The logical storage structures, including data blocks, extents, and segments, enable Oracle to have fine-grained control of disk space use.
A database is divided into logical storage units called tablespaces, which group related logical structures together. For example, tablespaces commonly group together all application objects to simplify some administrative operations.
Each database is logically divided into one or more tablespaces. One or more datafiles are explicitly created for each tablespace to physically store the data of all logical structures in a tablespace. The combined size of the datafiles in a tablespace is the total storage capacity of the tablespace.
Every Oracle database contains a
SYSTEM tablespace and a
SYSAUX tablespace. Oracle creates them automatically when the database is created. The system default is to create a smallfile tablespace, which is the traditional type of Oracle tablespace. The
SYSAUX tablespaces are created as smallfile tablespaces.
Oracle also lets you create bigfile tablespaces. This allows Oracle Database to contain tablespaces made up of single large files rather than numerous smaller ones. This lets Oracle Database utilize the ability of 64-bit systems to create and manage ultralarge files. The consequence of this is that Oracle Database can now scale up to 8 exabytes in size. With Oracle-managed files, bigfile tablespaces make datafiles completely transparent for users. In other words, you can perform operations on tablespaces, rather than the underlying datafiles.
Online and Offline Tablespaces
A tablespace can be online (accessible) or offline (not accessible). A tablespace is generally online, so that users can access the information in the tablespace. However, sometimes a tablespace is taken offline to make a portion of the database unavailable while allowing normal access to the remainder of the database. This makes many administrative tasks easier to perform.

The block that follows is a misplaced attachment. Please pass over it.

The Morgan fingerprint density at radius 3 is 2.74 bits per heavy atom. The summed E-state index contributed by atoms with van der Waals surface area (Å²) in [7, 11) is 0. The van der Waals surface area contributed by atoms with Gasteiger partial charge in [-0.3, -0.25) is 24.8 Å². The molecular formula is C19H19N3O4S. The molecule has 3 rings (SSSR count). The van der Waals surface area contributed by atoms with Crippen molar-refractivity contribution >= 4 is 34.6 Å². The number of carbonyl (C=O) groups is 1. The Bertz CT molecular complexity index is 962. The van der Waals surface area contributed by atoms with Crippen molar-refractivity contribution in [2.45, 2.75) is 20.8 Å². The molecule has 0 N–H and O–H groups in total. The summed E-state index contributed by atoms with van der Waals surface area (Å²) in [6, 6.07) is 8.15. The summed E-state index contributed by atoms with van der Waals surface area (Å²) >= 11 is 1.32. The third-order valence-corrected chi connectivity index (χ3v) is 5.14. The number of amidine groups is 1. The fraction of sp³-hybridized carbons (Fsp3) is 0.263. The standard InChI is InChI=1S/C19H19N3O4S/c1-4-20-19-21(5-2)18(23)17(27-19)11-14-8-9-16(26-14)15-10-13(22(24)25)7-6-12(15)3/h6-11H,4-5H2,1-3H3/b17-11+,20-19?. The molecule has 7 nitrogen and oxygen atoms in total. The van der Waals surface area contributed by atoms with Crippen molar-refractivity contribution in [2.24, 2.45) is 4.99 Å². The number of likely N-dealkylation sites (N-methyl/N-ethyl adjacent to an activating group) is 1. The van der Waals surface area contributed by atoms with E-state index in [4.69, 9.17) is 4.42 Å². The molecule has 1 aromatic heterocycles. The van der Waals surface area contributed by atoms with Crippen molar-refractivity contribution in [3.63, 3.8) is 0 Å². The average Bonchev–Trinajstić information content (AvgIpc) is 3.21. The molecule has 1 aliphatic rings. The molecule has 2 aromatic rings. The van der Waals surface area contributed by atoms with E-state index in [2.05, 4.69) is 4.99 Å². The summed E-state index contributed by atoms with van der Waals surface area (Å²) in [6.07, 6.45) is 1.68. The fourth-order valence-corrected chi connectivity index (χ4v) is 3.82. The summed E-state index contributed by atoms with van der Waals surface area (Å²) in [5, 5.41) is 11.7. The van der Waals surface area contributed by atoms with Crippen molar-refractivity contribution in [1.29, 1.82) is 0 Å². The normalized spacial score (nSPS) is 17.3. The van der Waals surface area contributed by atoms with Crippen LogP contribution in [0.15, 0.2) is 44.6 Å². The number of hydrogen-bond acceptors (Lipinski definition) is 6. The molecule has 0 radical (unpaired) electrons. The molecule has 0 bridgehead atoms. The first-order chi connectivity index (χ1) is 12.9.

At the finest level of granularity, Oracle database data is stored in data blocks. One data block corresponds to a specific number of bytes of physical database space on disk. The standard block size is specified by the
DB_BLOCK_SIZE initialization parameter. In addition, you can specify up to five other block sizes. A database uses and allocates free database space in Oracle data blocks.
The next level of logical database space is an extent. An extent is a specific number of contiguous data blocks, obtained in a single allocation, used to store a specific type of information.
Above extents, the level of logical database storage is a segment. A segment is a set of extents allocated for a certain logical structure. The following table describes the different types of segments.
Oracle dynamically allocates space when the existing extents of a segment become full. In other words, when the extents of a segment are full, Oracle allocates another extent for that segment. Because extents are allocated as needed, the extents of a segment may or may not be contiguous on disk.